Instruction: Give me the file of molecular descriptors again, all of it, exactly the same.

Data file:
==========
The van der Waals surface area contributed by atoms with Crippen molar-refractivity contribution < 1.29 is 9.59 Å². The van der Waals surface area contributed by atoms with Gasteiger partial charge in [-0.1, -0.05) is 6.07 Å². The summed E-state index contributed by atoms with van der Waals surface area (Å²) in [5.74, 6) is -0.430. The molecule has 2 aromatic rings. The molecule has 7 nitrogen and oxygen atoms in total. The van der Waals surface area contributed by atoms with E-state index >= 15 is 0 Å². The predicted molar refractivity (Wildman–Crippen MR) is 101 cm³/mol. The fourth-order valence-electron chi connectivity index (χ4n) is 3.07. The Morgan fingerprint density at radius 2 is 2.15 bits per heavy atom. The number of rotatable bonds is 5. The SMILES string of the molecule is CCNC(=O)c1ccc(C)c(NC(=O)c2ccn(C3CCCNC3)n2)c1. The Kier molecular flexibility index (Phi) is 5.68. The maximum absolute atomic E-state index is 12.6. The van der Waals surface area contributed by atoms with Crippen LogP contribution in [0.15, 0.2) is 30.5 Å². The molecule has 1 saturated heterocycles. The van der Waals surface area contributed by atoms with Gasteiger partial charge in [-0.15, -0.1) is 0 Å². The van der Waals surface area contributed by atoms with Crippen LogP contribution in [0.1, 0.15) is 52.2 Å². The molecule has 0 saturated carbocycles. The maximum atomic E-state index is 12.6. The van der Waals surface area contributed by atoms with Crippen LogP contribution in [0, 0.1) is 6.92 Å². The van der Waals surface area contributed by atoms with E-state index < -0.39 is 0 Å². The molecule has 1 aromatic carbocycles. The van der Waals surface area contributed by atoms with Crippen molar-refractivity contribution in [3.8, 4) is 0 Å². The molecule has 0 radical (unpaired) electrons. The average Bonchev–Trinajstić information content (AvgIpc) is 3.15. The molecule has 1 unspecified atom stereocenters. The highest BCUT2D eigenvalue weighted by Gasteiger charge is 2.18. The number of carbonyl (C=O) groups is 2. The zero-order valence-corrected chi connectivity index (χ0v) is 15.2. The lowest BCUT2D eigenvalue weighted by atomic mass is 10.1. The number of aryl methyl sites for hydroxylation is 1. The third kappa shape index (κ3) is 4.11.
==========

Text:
The van der Waals surface area contributed by atoms with Crippen molar-refractivity contribution < 1.29 is 9.59 Å². The van der Waals surface area contributed by atoms with Gasteiger partial charge in [-0.1, -0.05) is 6.07 Å². The summed E-state index contributed by atoms with van der Waals surface area (Å²) in [5.74, 6) is -0.430. The molecule has 2 aromatic rings. The molecule has 7 nitrogen and oxygen atoms in total. The van der Waals surface area contributed by atoms with E-state index >= 15 is 0 Å². The predicted molar refractivity (Wildman–Crippen MR) is 101 cm³/mol. The fourth-order valence-electron chi connectivity index (χ4n) is 3.07. The Morgan fingerprint density at radius 2 is 2.15 bits per heavy atom. The number of rotatable bonds is 5. The SMILES string of the molecule is CCNC(=O)c1ccc(C)c(NC(=O)c2ccn(C3CCCNC3)n2)c1. The Kier molecular flexibility index (Phi) is 5.68. The maximum absolute atomic E-state index is 12.6. The van der Waals surface area contributed by atoms with Crippen LogP contribution in [0.15, 0.2) is 30.5 Å². The molecule has 1 saturated heterocycles. The van der Waals surface area contributed by atoms with Gasteiger partial charge in [-0.15, -0.1) is 0 Å². The van der Waals surface area contributed by atoms with Crippen LogP contribution in [0.1, 0.15) is 52.2 Å². The molecule has 0 saturated carbocycles. The maximum atomic E-state index is 12.6. The van der Waals surface area contributed by atoms with Crippen LogP contribution in [0, 0.1) is 6.92 Å². The van der Waals surface area contributed by atoms with E-state index < -0.39 is 0 Å². The molecule has 1 aromatic carbocycles. The van der Waals surface area contributed by atoms with Crippen molar-refractivity contribution in [3.8, 4) is 0 Å². The molecule has 0 radical (unpaired) electrons. The average Bonchev–Trinajstić information content (AvgIpc) is 3.15. The molecule has 1 unspecified atom stereocenters. The highest BCUT2D eigenvalue weighted by Gasteiger charge is 2.18. The number of carbonyl (C=O) groups is 2. The zero-order valence-corrected chi connectivity index (χ0v) is 15.2. The lowest BCUT2D eigenvalue weighted by atomic mass is 10.1. The number of aryl methyl sites for hydroxylation is 1. The third kappa shape index (κ3) is 4.11.